Collagens are the most abundant family of extra cellular matrix (ECM) proteins, accounting for two-thirds of the dry mass of adult articular cartilage. Several subtypes have been identified including type II, IX, X, XI, VI, XII, and XIV collagen, however 80 – 90% of the collagen in the body consists of types I, II, and III. Type I collagen is a long thin protein which consists of three coiled subunits: two alpha 1 (I) (α1(I)) chains and one α2(I). Type I collagen forms part of the major structure of the bone, and mutations in the α1(I) or α2(I) genes lead to osteogenesis imperfecta, or brittle-bone disease.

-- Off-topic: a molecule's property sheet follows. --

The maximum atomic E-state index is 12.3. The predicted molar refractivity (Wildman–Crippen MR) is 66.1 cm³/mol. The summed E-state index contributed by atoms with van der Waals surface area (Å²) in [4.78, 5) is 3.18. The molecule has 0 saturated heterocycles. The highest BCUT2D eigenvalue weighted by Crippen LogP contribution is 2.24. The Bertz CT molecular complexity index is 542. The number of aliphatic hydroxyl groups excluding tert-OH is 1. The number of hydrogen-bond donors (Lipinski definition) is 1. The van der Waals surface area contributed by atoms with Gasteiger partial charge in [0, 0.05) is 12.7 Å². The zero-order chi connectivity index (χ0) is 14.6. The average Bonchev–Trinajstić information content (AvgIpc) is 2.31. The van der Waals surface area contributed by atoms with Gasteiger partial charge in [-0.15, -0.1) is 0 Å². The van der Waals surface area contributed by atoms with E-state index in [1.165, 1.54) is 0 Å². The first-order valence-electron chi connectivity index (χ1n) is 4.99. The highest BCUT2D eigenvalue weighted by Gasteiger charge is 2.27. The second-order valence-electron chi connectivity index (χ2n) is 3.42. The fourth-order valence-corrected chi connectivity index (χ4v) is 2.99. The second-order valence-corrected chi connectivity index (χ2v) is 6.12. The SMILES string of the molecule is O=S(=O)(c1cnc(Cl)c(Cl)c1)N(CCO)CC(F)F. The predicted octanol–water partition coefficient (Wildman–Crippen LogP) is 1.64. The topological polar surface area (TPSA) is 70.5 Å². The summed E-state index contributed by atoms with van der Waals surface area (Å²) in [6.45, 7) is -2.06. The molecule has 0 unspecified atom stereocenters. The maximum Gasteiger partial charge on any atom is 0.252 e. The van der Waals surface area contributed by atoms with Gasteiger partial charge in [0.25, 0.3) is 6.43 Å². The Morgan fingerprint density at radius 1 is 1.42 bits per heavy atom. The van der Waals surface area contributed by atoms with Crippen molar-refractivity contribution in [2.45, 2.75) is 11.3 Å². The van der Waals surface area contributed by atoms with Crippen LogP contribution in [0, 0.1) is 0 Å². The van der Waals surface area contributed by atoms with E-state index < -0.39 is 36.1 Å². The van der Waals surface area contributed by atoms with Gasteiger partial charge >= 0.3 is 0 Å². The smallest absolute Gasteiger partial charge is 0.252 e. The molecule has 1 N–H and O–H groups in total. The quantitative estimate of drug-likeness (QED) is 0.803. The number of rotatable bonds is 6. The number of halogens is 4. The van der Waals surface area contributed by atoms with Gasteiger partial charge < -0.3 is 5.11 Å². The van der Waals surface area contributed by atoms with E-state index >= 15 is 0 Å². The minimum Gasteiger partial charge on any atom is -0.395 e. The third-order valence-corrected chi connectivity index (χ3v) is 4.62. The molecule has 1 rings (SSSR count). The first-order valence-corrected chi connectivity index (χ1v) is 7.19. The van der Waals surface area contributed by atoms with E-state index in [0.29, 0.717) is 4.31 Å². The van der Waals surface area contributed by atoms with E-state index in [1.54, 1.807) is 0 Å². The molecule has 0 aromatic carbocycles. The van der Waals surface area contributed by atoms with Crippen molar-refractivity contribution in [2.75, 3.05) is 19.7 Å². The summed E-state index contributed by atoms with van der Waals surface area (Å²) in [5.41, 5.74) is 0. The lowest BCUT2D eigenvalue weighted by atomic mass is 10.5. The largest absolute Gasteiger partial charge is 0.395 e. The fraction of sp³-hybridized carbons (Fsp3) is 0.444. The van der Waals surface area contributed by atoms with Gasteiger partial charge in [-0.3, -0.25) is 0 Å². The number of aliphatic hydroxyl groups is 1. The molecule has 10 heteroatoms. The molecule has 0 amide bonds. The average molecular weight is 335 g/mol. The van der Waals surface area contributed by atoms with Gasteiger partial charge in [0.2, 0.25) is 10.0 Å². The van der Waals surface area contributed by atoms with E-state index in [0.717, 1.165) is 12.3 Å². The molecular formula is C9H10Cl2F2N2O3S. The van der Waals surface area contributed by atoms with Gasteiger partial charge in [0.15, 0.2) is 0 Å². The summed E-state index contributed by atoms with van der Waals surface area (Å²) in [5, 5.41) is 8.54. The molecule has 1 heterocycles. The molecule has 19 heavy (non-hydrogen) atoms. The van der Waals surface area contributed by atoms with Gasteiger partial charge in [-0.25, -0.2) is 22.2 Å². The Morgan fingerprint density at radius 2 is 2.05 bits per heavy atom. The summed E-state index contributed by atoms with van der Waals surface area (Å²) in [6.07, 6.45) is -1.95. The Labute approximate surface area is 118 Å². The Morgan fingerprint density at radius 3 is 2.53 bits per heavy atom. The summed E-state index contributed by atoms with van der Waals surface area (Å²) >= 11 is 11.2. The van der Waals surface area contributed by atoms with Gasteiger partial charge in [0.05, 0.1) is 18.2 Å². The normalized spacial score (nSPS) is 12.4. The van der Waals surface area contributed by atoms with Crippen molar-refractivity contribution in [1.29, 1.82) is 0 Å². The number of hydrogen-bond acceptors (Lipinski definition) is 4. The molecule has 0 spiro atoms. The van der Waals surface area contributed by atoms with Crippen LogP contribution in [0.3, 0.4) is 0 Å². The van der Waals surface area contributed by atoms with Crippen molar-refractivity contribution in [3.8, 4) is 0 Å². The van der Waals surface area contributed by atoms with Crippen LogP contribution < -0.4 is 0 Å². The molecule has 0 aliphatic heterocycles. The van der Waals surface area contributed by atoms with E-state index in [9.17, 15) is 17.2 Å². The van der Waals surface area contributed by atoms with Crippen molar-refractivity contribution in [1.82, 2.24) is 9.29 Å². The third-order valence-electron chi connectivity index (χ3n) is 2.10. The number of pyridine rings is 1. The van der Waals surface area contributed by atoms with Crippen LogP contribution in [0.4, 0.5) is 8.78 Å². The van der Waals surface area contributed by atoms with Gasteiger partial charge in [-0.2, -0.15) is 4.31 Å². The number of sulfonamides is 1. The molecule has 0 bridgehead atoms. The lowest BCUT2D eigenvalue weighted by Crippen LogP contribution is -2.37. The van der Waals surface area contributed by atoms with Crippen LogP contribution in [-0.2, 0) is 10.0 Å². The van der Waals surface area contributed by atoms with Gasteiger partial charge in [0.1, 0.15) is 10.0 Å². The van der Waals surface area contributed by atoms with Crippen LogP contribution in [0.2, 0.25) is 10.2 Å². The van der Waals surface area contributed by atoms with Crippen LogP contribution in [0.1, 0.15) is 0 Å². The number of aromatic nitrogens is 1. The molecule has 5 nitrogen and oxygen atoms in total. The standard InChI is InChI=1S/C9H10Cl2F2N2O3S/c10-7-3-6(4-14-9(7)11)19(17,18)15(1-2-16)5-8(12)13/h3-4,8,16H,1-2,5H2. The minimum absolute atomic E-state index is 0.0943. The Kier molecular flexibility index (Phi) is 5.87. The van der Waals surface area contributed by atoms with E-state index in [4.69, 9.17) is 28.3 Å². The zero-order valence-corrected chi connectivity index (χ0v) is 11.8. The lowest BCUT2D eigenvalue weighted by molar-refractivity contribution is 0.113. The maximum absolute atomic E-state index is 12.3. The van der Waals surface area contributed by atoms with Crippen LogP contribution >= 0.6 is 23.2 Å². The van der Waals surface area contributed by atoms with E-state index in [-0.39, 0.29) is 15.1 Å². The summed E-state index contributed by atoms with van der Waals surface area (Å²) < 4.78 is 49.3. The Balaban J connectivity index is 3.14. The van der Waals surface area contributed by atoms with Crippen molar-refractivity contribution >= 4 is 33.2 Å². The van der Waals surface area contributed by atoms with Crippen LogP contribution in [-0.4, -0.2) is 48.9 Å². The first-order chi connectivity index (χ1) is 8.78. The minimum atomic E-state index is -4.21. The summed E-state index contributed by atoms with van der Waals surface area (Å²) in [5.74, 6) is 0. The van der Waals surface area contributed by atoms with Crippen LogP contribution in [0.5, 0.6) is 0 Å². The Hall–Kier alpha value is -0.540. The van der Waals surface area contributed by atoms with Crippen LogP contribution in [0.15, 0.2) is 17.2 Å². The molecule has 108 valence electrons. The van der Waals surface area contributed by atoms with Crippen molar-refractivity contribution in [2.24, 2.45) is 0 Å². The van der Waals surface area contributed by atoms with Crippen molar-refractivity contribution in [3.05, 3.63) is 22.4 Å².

The proline residue at position 5 of this peptide is isotopically labelled with carbon-13 (5) and nitrogen-15 (1), giving this peptide a mass increase of 6 compared to the unlabelled peptide